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Tú Versus Usted: The Different Ways to Say “You” in Spanish

Guest Author

The following article is a guest post by one of the resident translators at Drops. You can find more information about the writer at the end of the article.

Nowadays, over 572 million people speak Spanish worldwide, of which 477 million people are native speakers according to a new report from the Spanish government’s Cervantes Institute. Spanish is the main language in a total of 21 different countries!

I now live in Mexico, but when I was around 9 years old, I lived in Colombia. Later on, I spent many years in Spain. It might surprise you, but even though I am a native Spanish-speaker, I had to learn a few important variations in Spanish when moving from one country to another!

It is said that Colombian Spanish is one of the purest forms of the Spanish language, even purer than the what’s currently in Spain. This means its form is the closest to the ancient Spanish used back in the day in Castilla, Spain--which is, by the way, the reason why Spanish is known as español and also as Castellano!

With Spanish spoken by so many people in a wide range of places around the world, there are important differences in the ways the language is used in these different locations. One important difference is the use of the personal pronoun you.

In Spanish, we have two levels of formality when addressing others. We use and usted, both meaning you, to convey the formality of a relationship.

is less formal than usted.

In this sense, we use when talking to someone we’re close to, to someone our age, to a child, to a coworker, to a friend, to a lover, etc. Usted, in contrast, is used to address someone we want to show respect to like our boss, an elderly person, someone we have just met, or someone we want to keep a certain distance with.

There is also the plural form of you which is ustedes. The differences among how "you" is used in different countries, however, needs attention to be well understood so we don’t get mixed up.

Here’s a table below for the different forms of you, single and plural, formal and informal, depending on the country you are in:

Latin AmericaArgentinaSpainFORMAL   SingleUstedUstedUstedPluralUstedesUstedesUstedes    INFORMAL   SingleTúVosTúPluralUstedesUstedesVosotros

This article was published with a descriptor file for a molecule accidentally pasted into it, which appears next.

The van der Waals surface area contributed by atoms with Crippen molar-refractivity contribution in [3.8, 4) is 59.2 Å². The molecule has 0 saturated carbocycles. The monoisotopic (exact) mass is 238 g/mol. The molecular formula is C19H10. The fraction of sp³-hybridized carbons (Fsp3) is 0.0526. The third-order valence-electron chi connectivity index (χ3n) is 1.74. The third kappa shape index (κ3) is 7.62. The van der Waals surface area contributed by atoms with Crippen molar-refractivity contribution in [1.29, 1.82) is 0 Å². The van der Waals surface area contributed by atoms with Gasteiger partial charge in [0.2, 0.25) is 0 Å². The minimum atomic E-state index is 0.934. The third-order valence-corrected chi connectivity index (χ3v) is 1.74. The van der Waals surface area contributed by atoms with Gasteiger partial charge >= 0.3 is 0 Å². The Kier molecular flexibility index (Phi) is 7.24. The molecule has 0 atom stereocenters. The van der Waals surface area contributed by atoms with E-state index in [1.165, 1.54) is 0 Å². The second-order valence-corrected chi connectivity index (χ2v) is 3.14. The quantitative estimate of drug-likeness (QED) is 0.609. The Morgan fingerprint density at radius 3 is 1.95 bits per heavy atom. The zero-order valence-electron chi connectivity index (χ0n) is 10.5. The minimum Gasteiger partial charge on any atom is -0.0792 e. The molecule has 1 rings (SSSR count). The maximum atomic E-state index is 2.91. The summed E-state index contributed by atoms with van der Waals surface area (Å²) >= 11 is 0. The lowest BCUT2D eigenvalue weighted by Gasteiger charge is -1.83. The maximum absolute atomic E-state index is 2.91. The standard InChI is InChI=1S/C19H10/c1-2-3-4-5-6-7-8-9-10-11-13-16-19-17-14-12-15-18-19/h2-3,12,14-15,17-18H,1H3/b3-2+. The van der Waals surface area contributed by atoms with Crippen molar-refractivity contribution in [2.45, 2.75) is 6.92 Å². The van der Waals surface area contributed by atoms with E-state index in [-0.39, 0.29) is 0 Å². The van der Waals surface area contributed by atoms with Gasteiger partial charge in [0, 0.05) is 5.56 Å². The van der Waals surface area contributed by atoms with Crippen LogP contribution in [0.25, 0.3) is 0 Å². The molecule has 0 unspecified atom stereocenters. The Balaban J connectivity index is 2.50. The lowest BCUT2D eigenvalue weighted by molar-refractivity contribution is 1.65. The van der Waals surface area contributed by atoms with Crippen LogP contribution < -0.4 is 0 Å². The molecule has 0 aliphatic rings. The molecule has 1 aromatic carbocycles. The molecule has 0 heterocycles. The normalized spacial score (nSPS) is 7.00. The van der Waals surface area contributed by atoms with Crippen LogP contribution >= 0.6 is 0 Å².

A fun fact I learned in my younger years in Colombia is that young boys and girls normally talk to each other using the formal address usted. This was shocking to me because normally, in Spanish, when you talk to someone your age, a friend or someone close to you, you normally employ the informal form . But there was a hidden value to this I soon discovered. When a boy would address a girl using the informal tone , it would mean he was declaring his love to her and breaking the distance that was previously marked by the use of the formal usted to address the girl.

I still remember this as the cutest way to use language in order to express a feeling or create a romantic feeling!

So when deciding which version of “you” you’d like to use when speaking Spanish, choose wisely. Your choice reflects the tone and has many other subtle implications you may want to be aware of when speaking Spanish.

And remember: when in doubt, it’s always best to go with usted first. It is much more polite and you’re less likely to commit a social faux pas. But don’t worry--chances are the person you are talking to will quickly ask you to please treat them as equals and change to the informal address. “Tutéame, por favor,” is normally the phrase meaning “please use to talk to me” which marks the beginning of a more comfortable exchange.

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About the Author: Berenice Font is a Creative Translator and Writer and the Founder of Transcreare.

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